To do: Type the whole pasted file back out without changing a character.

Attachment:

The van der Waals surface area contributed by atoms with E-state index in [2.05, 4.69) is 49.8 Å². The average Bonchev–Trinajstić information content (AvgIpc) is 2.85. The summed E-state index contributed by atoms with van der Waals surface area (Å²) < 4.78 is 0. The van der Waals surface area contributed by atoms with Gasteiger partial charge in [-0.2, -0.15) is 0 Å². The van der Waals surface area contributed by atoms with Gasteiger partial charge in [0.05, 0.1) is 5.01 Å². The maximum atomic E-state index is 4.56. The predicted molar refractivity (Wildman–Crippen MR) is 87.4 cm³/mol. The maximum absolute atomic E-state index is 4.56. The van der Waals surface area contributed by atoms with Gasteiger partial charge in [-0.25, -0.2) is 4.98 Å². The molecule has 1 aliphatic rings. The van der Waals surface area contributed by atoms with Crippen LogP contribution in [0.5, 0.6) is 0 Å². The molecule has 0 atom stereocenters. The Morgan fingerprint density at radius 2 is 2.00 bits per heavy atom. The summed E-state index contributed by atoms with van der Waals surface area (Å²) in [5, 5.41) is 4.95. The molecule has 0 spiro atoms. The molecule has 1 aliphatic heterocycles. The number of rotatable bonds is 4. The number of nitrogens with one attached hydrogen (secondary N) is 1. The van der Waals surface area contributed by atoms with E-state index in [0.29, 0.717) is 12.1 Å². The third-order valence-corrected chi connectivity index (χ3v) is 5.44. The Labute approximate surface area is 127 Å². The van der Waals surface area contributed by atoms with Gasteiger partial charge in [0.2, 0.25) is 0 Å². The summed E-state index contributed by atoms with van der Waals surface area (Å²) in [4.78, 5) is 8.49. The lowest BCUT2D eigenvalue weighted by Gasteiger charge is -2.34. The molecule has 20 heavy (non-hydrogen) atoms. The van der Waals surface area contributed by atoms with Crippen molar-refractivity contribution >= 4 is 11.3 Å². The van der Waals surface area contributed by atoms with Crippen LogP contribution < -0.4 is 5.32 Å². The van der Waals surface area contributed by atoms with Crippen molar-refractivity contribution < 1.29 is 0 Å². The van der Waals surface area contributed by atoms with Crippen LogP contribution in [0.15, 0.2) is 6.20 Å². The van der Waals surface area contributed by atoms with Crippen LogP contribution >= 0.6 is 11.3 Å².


The van der Waals surface area contributed by atoms with E-state index in [2.05, 4.69) is 49.8 Å². The average Bonchev–Trinajstić information content (AvgIpc) is 2.85. The summed E-state index contributed by atoms with van der Waals surface area (Å²) < 4.78 is 0. The van der Waals surface area contributed by atoms with Gasteiger partial charge in [-0.2, -0.15) is 0 Å². The van der Waals surface area contributed by atoms with Gasteiger partial charge in [0.05, 0.1) is 5.01 Å². The maximum atomic E-state index is 4.56. The predicted molar refractivity (Wildman–Crippen MR) is 87.4 cm³/mol. The maximum absolute atomic E-state index is 4.56. The van der Waals surface area contributed by atoms with Gasteiger partial charge in [-0.25, -0.2) is 4.98 Å². The molecule has 1 aliphatic rings. The van der Waals surface area contributed by atoms with Crippen LogP contribution in [0.5, 0.6) is 0 Å². The molecule has 0 atom stereocenters. The Morgan fingerprint density at radius 2 is 2.00 bits per heavy atom. The summed E-state index contributed by atoms with van der Waals surface area (Å²) in [5, 5.41) is 4.95. The molecule has 0 spiro atoms. The molecule has 1 aliphatic heterocycles. The number of rotatable bonds is 4. The number of nitrogens with one attached hydrogen (secondary N) is 1. The van der Waals surface area contributed by atoms with E-state index in [0.29, 0.717) is 12.1 Å². The third-order valence-corrected chi connectivity index (χ3v) is 5.44. The Labute approximate surface area is 127 Å². The van der Waals surface area contributed by atoms with Gasteiger partial charge in [0.2, 0.25) is 0 Å². The summed E-state index contributed by atoms with van der Waals surface area (Å²) in [4.78, 5) is 8.49. The lowest BCUT2D eigenvalue weighted by Gasteiger charge is -2.34. The molecule has 20 heavy (non-hydrogen) atoms. The van der Waals surface area contributed by atoms with Crippen molar-refractivity contribution >= 4 is 11.3 Å². The van der Waals surface area contributed by atoms with Crippen LogP contribution < -0.4 is 5.32 Å². The van der Waals surface area contributed by atoms with Crippen molar-refractivity contribution < 1.29 is 0 Å². The van der Waals surface area contributed by atoms with Crippen LogP contribution in [0.15, 0.2) is 6.20 Å². The van der Waals surface area contributed by atoms with Crippen LogP contribution >= 0.6 is 11.3 Å².